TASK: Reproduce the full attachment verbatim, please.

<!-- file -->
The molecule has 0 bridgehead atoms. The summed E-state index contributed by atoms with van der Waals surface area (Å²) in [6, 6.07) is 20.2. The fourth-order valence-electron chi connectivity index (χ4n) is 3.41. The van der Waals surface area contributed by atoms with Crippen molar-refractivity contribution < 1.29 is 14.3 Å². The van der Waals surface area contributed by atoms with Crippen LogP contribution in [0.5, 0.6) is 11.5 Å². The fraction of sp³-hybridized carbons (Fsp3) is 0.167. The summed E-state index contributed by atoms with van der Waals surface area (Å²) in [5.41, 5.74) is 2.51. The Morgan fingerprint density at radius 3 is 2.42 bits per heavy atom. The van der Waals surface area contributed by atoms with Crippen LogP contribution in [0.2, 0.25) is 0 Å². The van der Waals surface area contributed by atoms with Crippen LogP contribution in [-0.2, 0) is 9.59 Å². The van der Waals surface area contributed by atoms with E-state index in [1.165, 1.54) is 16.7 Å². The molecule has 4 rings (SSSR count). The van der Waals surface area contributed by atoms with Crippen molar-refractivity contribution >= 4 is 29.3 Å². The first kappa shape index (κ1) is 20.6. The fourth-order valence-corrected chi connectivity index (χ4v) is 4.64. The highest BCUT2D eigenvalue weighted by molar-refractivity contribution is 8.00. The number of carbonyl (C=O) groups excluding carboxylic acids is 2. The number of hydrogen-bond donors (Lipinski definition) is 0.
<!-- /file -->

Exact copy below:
The molecule has 0 bridgehead atoms. The summed E-state index contributed by atoms with van der Waals surface area (Å²) in [6, 6.07) is 20.2. The fourth-order valence-electron chi connectivity index (χ4n) is 3.41. The van der Waals surface area contributed by atoms with Crippen molar-refractivity contribution < 1.29 is 14.3 Å². The van der Waals surface area contributed by atoms with Crippen LogP contribution in [0.5, 0.6) is 11.5 Å². The fraction of sp³-hybridized carbons (Fsp3) is 0.167. The summed E-state index contributed by atoms with van der Waals surface area (Å²) in [5.41, 5.74) is 2.51. The Morgan fingerprint density at radius 3 is 2.42 bits per heavy atom. The van der Waals surface area contributed by atoms with Crippen LogP contribution in [0.2, 0.25) is 0 Å². The van der Waals surface area contributed by atoms with Crippen LogP contribution in [-0.2, 0) is 9.59 Å². The van der Waals surface area contributed by atoms with E-state index in [1.165, 1.54) is 16.7 Å². The molecule has 4 rings (SSSR count). The van der Waals surface area contributed by atoms with Crippen molar-refractivity contribution >= 4 is 29.3 Å². The first kappa shape index (κ1) is 20.6. The fourth-order valence-corrected chi connectivity index (χ4v) is 4.64. The highest BCUT2D eigenvalue weighted by molar-refractivity contribution is 8.00. The number of carbonyl (C=O) groups excluding carboxylic acids is 2. The number of hydrogen-bond donors (Lipinski definition) is 0.